So it was wonderful when I learned, later, that they had pulled up stakes and moved to Ecuador. I signed up for Matt’s blog Wu Wei We Go and cheered them on as they found their way in a new and exciting culture.

Matt Scherr of Radical Family Sabbatical is our guest for today. I know you will enjoy his words of wisdon~

Psychosis is not usually a rapid-onset disease. It typically takes years to develop and hindsight to piece together the telltale symptoms that confirm a positive diagnosis. And so it was — after we announced our plans to quit our jobs and take our children to Ecuador for almost two years on a “sabbatical” — that a number of our friends and family looked back through our past to determine just how long we had been insane.

For both my wife, Diana, and me, one of the first indications of “drift from normalcy” was our first international travel. Diana had a job opportunity in Ireland (backpacker-style, working in a pub). I took a trip with my family to Thailand and then to visit my sister’s Peace Corps site in a village on a remote island in the Philippines. These trips were transformative for us both and undeniably marked our progress down the crazy path.

It is at least where I began to see everything that I thought was “normal” in a completely upside-down way. Until that time I certainly used the word “conventional”, but I didn’t truly understand what it meant. And I used “unconventional” as a synonym for “abnormal”, but would later come to believe (as only a crazy person can) that it was a synonym for “enlightened”. Diana’s experience was less wonkish, but we had both discovered entirely different worlds of human experience, which in turn made us see our own life experiences in a different way.

Had you forced me to define “conventional” before my travels without the aid of a dictionary, I’d have said something like, “the most common, rational, tested, and agreed upon way to manifest oneself in the world” (one tends to puff things up a bit in college, doesn’t one). Conventional suggested to me a “right” way of being that naturally occurred through something like cultural evolution. The group that coexisted the best wins, and however they “are” is best, and that is conventional. There was a value implied to my understanding of convention.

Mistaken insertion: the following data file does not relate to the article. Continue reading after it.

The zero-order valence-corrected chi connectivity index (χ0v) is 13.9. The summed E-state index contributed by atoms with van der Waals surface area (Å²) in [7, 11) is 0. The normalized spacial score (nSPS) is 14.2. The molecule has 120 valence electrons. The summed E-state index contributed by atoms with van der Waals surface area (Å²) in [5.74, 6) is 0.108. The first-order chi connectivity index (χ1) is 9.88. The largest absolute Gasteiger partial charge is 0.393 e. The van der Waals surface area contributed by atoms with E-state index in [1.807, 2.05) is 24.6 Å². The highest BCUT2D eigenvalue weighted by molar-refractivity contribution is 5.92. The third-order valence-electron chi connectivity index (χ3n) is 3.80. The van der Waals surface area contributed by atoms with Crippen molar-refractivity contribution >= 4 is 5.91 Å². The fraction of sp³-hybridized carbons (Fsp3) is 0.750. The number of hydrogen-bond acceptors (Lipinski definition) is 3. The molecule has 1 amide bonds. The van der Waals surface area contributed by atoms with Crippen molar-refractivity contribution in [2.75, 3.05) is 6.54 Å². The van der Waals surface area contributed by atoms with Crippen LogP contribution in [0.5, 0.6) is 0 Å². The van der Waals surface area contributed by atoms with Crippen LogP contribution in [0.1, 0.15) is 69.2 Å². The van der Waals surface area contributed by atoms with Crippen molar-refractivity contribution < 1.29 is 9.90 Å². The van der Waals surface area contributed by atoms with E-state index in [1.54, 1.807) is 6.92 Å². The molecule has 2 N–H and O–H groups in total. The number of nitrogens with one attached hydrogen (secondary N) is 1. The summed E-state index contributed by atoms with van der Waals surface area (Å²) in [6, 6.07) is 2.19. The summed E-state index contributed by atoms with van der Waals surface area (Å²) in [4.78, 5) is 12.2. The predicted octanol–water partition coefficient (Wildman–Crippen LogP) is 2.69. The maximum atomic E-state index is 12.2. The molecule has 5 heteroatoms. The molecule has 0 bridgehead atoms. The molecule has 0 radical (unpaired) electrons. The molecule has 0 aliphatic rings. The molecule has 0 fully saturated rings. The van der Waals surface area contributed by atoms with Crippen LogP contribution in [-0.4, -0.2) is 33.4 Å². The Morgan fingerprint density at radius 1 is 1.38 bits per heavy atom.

But then I started to go insane. I began to see convention in a truly evolutionary way. That is, evolution only says that in a given environment, the fitter organism survives. There is not good or bad, right or wrong. I began to see conventional only as “a way” but not “the way”. And I also began to see how limiting it is to see things in “ways” at all. The scales fell from my eyes and unfathomable possibility opened up before me. And I began to talk to myself, giggle inappropriately, and wear tinfoil and antennae on my head.

Well, not really that last part. But as others examined our decision to take a sabbatical, they all pretty much agreed they’d seen us do stuff like that somewhere along the line, and boy they really should have seen this coming, and should they intervene or just hope Matt and Di come to their senses?

I should be honest and confess that my insanity makes me exaggerate a bit. Those who were not absolutely excited about and supportive (and envious) of our sabbatical represented a small minority. Maybe that’s because where we live (Vail, Colorado), unconventional is, well, pretty conventional. You have to be pretty crazy to live willingly in a place with half the income and twice the cost of living. Either way, we actually got a lot of support for our adventure.

The genesis of what we call an unconventional life (and others may call crazy) doesn’t necessarily explain why we would quit our jobs, take our kids out of school, and go live somewhere we’d never been and didn’t speak the language. Maybe to some it does (because, duh, why wouldn’t you?). But we did have to elucidate our decision for many, whether they were supportive or not. If someone asks you why you decided to do this, you can’t just say, “None of your business” or “We’re just pretty sure it’s the right thing for us to do.” Well, maybe you can say the latter, but we tried and it leaves people still looking at you askance as they carefully make their diagnosis.

So here’s my revisionist justification. Diana and I were both transformed by our travel (for the better, we still believe). We believe we are more respectful, open-minded, empathetic, generous, and responsible global (and local) citizens because of what we learned about the world and our role within it. That transformation happened relatively late in life. I often think about how much better a person I might be had I learned a number of things earlier in life.

And so the question for us was, what would it be like to have a more global cultural experience as part of one’s fundamental development — during the sponge kind of learning that happens when you’re young and you don’t even know that you’re learning? Well, we had two prize-winning guinea pigs in our care. (Man, they’ll let anyone have kids, won’t they?) And to be honest with ourselves, we really were experimenting with our children. We believed this experience would be valuable for them in the long run, but ultimately that was just a hypothesis.